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Thread: Wooden Clock Gears

  1. #37
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    Quote Originally Posted by epineh View Post
    Nice work Tony, I'd definately like the DXF's, you guys are using metric right ?

    I can scale it if not, but its so much easier (for me at least)

    Cheers.
    Russell.
    Russell,

    Yep we in the UK have been metric for many years now (still think in imperial sometimes however). I will zip up all the cleaned DXF's and post

    Tony



  2. #38
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    Quote Originally Posted by thkoutsidthebox View Post
    Also, can you sell those clocks after building them or do the plans exclude that?
    They do preclude selling, but I guess there is nothing to stop you developing your own design on his excellent plans

    Tony



  3. #39
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    Clock 1 cleaned up .dxf files

    All,

    As promised here are the cleaned up .dxf files, think they are all there if not let me know and I will do my best to provide the missing ones

    Tony

    Attached Files Attached Files


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    Cheers Tony, I was kinda hoping you would take a while to post the dxf's, I have more projects that I can handle at the moment...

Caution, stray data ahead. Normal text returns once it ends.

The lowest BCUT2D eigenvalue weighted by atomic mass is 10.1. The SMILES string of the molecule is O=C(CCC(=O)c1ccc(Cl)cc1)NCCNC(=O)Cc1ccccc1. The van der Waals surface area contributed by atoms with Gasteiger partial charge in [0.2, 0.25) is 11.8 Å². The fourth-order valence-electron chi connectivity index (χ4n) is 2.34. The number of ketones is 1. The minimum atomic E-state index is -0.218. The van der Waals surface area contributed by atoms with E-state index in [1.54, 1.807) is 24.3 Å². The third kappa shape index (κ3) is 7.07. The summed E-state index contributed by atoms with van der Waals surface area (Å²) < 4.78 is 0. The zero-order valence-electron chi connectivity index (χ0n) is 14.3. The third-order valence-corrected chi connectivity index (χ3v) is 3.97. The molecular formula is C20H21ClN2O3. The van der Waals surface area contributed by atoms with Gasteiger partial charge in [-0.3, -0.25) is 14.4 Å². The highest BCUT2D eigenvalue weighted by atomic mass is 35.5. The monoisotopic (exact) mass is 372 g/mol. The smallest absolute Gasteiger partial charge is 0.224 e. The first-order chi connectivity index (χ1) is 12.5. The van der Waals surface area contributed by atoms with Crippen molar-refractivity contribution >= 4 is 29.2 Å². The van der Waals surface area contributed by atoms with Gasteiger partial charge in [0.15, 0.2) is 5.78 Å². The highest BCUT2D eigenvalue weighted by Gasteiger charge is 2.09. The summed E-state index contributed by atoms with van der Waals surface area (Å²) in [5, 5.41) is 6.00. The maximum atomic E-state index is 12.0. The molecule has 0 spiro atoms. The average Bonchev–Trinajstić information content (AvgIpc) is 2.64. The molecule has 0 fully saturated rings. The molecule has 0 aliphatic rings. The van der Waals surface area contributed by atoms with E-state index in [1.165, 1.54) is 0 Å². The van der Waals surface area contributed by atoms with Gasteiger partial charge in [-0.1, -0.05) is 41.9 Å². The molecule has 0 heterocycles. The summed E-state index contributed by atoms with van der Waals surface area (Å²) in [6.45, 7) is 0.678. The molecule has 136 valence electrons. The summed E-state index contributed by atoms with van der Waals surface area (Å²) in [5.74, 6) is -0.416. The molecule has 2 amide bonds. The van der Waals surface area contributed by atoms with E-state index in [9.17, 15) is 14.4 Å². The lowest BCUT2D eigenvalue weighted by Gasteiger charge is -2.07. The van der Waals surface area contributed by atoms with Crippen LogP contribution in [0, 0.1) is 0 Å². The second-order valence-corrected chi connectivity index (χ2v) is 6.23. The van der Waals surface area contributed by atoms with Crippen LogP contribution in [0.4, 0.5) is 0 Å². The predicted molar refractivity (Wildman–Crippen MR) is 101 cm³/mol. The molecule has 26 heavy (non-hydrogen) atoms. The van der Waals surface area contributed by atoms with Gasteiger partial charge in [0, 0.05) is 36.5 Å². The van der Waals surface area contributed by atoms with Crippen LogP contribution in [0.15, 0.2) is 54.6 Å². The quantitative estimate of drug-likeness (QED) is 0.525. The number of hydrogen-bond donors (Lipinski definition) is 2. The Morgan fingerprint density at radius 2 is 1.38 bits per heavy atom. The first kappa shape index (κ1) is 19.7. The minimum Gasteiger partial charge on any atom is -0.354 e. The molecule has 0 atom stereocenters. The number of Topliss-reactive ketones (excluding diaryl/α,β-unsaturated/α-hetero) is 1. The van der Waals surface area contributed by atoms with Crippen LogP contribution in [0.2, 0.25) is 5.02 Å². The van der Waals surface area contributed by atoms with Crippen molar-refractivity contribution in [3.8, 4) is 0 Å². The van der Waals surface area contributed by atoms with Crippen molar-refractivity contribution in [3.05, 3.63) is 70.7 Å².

I will have a look on the weekend, I am making some alterations to my machine soon and might wait until thats done then tackle a clock, it will cut a lot faster once "upgraded".

    Cheers.

    Russell.



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    Thanks for posting Tony.

    Jason



  6. #42
    I still can't see the photos....



  7. #43
    Hi all,

    Very interesting thread; Iíve been thinking of making a clock myself and did a simple cog as a test with my cnc router. The cog came out spot on but it is only cut from 6mm MDF.
    I have a question to anyone who has completed a wooden clock; does it keep good time?

    I have attached a couple of pictures of the cog I made and added a video to wet the appetite of new cnc builders. I used a 6.3mm and 2mm cutter in the vid.

    John

    <object width="425" height="350"><param name="movie" value="http://www.youtube.com/v/1IIns3qbibc"></param><embed src="http://www.youtube.com/v/1IIns3qbibc" type="application/x-shockwave-flash" width="425" height="350"></embed></object>

    Attached Thumbnails Attached Thumbnails -2-jpg   -4-jpg  


  8. #44
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    The pendulum and escapement will determine the accuracy of the clock. Clock gears are always 100% accurate for timekeeping. The weight of wooden gears will make the escapement less efficient since there is more mass that needs to be started and stopped on each tick. This might affect the accuracy.

    Wood should make a relatively accurate pendulum since it has low thermal expansion. It needs to be sealed to keep the humidity from affecting the length, although most expansion will be in the width rather than the length.

    btw: nice looking gear.



  9. #45
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    Quote Originally Posted by bp092 View Post